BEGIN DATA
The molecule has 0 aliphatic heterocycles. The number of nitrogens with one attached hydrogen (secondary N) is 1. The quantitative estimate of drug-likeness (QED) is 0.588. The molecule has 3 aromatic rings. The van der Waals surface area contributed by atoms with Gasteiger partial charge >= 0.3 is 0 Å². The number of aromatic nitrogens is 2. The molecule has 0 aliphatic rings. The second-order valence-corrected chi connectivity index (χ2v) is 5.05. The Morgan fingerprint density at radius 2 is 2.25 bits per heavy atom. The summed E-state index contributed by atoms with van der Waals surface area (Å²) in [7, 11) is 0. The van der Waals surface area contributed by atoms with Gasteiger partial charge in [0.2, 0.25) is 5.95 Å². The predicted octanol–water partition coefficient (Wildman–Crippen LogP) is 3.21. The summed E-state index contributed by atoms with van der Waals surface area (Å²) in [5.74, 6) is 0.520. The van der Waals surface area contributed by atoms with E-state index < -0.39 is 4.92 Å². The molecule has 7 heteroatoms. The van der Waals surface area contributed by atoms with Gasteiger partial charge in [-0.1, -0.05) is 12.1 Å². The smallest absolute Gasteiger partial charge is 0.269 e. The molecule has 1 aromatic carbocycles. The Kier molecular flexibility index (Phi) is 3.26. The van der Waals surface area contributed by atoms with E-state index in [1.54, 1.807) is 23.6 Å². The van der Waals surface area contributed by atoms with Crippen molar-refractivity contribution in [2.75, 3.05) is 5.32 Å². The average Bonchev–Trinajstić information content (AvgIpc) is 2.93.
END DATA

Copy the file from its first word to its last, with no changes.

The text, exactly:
The molecule has 0 aliphatic heterocycles. The number of nitrogens with one attached hydrogen (secondary N) is 1. The quantitative estimate of drug-likeness (QED) is 0.588. The molecule has 3 aromatic rings. The van der Waals surface area contributed by atoms with Gasteiger partial charge >= 0.3 is 0 Å². The number of aromatic nitrogens is 2. The molecule has 0 aliphatic rings. The second-order valence-corrected chi connectivity index (χ2v) is 5.05. The Morgan fingerprint density at radius 2 is 2.25 bits per heavy atom. The summed E-state index contributed by atoms with van der Waals surface area (Å²) in [7, 11) is 0. The van der Waals surface area contributed by atoms with Gasteiger partial charge in [0.2, 0.25) is 5.95 Å². The predicted octanol–water partition coefficient (Wildman–Crippen LogP) is 3.21. The summed E-state index contributed by atoms with van der Waals surface area (Å²) in [5.74, 6) is 0.520. The van der Waals surface area contributed by atoms with E-state index < -0.39 is 4.92 Å². The molecule has 7 heteroatoms. The van der Waals surface area contributed by atoms with Gasteiger partial charge in [-0.1, -0.05) is 12.1 Å². The smallest absolute Gasteiger partial charge is 0.269 e. The molecule has 1 aromatic carbocycles. The Kier molecular flexibility index (Phi) is 3.26. The van der Waals surface area contributed by atoms with E-state index in [1.54, 1.807) is 23.6 Å². The van der Waals surface area contributed by atoms with Crippen molar-refractivity contribution in [2.75, 3.05) is 5.32 Å². The average Bonchev–Trinajstić information content (AvgIpc) is 2.93.